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Journalist, author, TV & radio host Roland Martin on putting in the work to build relationships

Roland S. Martin
Kevin Wolf/AP Images for TV One
FR33460 AP
Roland S. Martin

As Black History Month comes to an end, we’re celebrating the legacy of a living history maker. Roland Martin built his brand as a journalist and TV host for CNN, MSNBC and TV One. He continues to educate, inform and challenge the community and to contribute to the discussion of current issues and events in America and beyond. He joins us today to talk about the achievements he’s most proud of, his Black Media Network , his new book White Fear and his nomination for the 54th NAACP Image Awards in the Outstanding News/Information Series category for his Black Voters Matter 2022 Election Night Coverage of the Midterm elections on #RolandMartinUnfiltered.

Watch our conversation here:

Interview transcript:

Pat Prescott: During Black History Month, we so often talk about our Black achievers of years gone by, but this year we thought we’d focus on people like you who have already created history and yet still continue to achieve and to innovate. Congratulations on your recent NAACP Awards nomination. How many of these have you received?

Roland Martin: I appreciate it. I’ve won four. I think I've been nominated 10 or 12 times.

That just shows the consistency in the work that you've been doing. I know your experience is a little bit different from most nominees, because you're there to see if you win, but at the same time you are covering the event, you're working, which of course is the kind of work that got you the nomination in the first place. What's that like doing that double duty?

It is interesting, especially when you arrive there and you're walking the red carpet, and then you turn right around and it's like, “Okay, I got to walk this thing real quickly, I got to go to work.” I try to explain to people, you're not just attending the show. You’re actually working the room while you're doing it. You'll be sitting here and they'll go to commercial break and then I'll hop up and I'm actually connecting with people.

I'm always double checking with people. Look, people change their cell phones real quick, which is a lesson to actually all journalists. Most people say, “Oh, if I get somebody’s cell phone…” No, you get their email, because they rarely change their email. I'm always connecting with people. Even that quick time being able to lock with somebody. No disrespect to publicists or business managers, but for me it's about having the relationships directly with the person. So whether it's a CEO, whether it's an entertainer, whether it's an athlete, I don't like going through people.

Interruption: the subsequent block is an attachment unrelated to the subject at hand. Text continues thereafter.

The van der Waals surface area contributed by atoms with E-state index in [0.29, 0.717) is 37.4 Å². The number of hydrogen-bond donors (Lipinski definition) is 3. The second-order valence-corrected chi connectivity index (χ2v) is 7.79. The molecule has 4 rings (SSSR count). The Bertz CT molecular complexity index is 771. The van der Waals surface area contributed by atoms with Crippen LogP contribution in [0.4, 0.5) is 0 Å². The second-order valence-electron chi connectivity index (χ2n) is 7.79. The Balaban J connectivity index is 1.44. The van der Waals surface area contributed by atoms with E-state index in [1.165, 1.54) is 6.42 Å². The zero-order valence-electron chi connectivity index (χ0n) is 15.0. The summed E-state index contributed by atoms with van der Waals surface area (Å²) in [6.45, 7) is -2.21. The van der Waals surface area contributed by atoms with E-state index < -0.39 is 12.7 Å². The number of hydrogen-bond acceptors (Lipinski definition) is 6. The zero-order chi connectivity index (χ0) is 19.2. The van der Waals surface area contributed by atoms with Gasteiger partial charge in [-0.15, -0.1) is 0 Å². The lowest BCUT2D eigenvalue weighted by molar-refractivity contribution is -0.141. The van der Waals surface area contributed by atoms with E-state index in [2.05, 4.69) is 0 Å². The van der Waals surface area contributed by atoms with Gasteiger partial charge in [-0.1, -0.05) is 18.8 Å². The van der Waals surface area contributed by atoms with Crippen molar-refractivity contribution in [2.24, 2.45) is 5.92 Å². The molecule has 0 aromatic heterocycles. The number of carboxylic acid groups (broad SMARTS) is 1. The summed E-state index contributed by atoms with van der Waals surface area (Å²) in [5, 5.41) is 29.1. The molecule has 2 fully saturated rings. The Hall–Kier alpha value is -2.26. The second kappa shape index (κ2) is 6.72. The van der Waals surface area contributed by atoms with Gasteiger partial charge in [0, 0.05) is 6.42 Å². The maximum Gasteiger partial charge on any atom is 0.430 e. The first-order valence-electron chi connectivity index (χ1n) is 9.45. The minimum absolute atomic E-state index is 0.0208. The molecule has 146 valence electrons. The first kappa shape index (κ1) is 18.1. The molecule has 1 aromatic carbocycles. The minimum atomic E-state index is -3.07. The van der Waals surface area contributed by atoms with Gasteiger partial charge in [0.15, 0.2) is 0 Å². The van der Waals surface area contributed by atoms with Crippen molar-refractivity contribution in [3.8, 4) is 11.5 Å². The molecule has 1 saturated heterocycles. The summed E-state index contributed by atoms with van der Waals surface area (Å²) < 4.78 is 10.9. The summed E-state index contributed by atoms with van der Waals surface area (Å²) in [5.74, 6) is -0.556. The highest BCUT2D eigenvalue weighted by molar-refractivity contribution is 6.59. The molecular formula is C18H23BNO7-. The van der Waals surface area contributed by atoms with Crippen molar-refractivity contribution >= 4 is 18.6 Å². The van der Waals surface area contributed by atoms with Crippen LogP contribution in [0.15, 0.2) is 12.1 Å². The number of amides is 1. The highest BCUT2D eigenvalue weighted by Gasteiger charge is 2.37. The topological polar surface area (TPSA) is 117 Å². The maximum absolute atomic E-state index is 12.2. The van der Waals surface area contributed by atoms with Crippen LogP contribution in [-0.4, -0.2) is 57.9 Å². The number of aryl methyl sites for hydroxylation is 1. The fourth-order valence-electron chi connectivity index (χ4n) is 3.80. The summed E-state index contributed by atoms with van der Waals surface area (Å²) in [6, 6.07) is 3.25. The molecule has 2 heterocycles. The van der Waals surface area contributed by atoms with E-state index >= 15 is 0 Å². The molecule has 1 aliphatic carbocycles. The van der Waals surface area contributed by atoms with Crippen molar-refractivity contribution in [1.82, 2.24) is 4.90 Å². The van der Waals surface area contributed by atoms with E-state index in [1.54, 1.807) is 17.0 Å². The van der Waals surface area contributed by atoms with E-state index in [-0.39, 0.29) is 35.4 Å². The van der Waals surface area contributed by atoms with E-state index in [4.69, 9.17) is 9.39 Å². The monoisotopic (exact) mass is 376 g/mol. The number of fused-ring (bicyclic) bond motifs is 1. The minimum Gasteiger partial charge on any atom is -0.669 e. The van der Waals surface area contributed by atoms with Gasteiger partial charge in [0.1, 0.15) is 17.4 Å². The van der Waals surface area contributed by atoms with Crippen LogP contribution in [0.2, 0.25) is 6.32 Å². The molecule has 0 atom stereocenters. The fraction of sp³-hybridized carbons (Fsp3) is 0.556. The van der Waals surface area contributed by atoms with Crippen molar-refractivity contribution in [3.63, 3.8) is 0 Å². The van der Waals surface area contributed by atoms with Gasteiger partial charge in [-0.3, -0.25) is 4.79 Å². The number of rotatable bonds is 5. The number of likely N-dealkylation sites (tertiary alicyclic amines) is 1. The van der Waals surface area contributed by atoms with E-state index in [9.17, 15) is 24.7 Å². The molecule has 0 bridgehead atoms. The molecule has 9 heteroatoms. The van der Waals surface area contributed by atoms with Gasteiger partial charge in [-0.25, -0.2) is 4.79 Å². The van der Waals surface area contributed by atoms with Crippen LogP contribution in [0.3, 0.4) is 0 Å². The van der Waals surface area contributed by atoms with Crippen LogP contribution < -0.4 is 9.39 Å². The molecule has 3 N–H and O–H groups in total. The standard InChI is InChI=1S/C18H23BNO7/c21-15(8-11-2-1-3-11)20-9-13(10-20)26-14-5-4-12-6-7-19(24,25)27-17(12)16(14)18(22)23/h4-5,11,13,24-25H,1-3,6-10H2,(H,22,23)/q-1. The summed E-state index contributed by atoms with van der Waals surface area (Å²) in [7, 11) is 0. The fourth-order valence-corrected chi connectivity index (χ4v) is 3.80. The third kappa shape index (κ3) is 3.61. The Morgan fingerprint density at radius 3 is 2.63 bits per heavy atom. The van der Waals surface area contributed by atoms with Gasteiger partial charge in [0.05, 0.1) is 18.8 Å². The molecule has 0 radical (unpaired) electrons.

Even this week, what I do is with my show Rolling with Roland, I do these series of one-on-one interviews that last about an hour. All the people I connect directly with. I have a list of like 50 people and I hit them direct. Now after they say yes or whatever, then maybe I'm coordinating with their people. Many of them I would coordinate directly. That's the thing that I'm always trying to explain to folks. You don't just get excited about being in the room. It's Issa, it's Beyonce, it's Jay-Z, it's Kerry Washington. No, it's also work. You're double checking, “Yo, is this still your cell phone? Hey, can I still connect with you?” Because that's how you build the relationships. Most people don't understand the art of building relationships, because they only see it as, “Oh, just when I need something.” When Jada Pinkett Smith executive produced the Angela Davis documentary, we were in New York, Will was coming down and I was about to interview him, he turns to the camera, “Lemme tell you about this guy.” You know, he'll just hit you up to wish you a happy birthday or Happy Father's Day, or something along those lines. You have to get people to understand that everything is not transactional. These are also human beings.

It's how do you build and how do you connect with people? Because I tell a lot of young journalists that all the time. They always come to me and they'll say, “Hey, I want to do what you do.” I'm like, “No, do you want to do what I did? Do you want to do what I do?” They look at me like I’m crazy. I explain to them that you still have to put in the work. So when you say, I want to do what you do, what many of them are really saying is, “I want to be recognized in airports, I want to get invited to private parties.” And I'm like, “But you don't understand. Those things don't happen if you don't do the work.” You don’t do the work, then you don't get the awards. And it's not even about the awards. Everything boils down to: Do you do the work? I think the problem today is that we have people today who literally are famous or successful or well known, who literally do nothing.

Yes, we've seen that.

There are people who love that, but that's not most people. It's always a little bit interesting when you are on both sides. Where you're treated as a celebrity, but then you are actually covering it. You got to just understand that at the end of the day, it still boils down to getting the job done.

I think you hit the nail on the head. It's really about relationships. Your whole career is based on the relationships that you've made over the years. It’s not who you know, it's who knows you.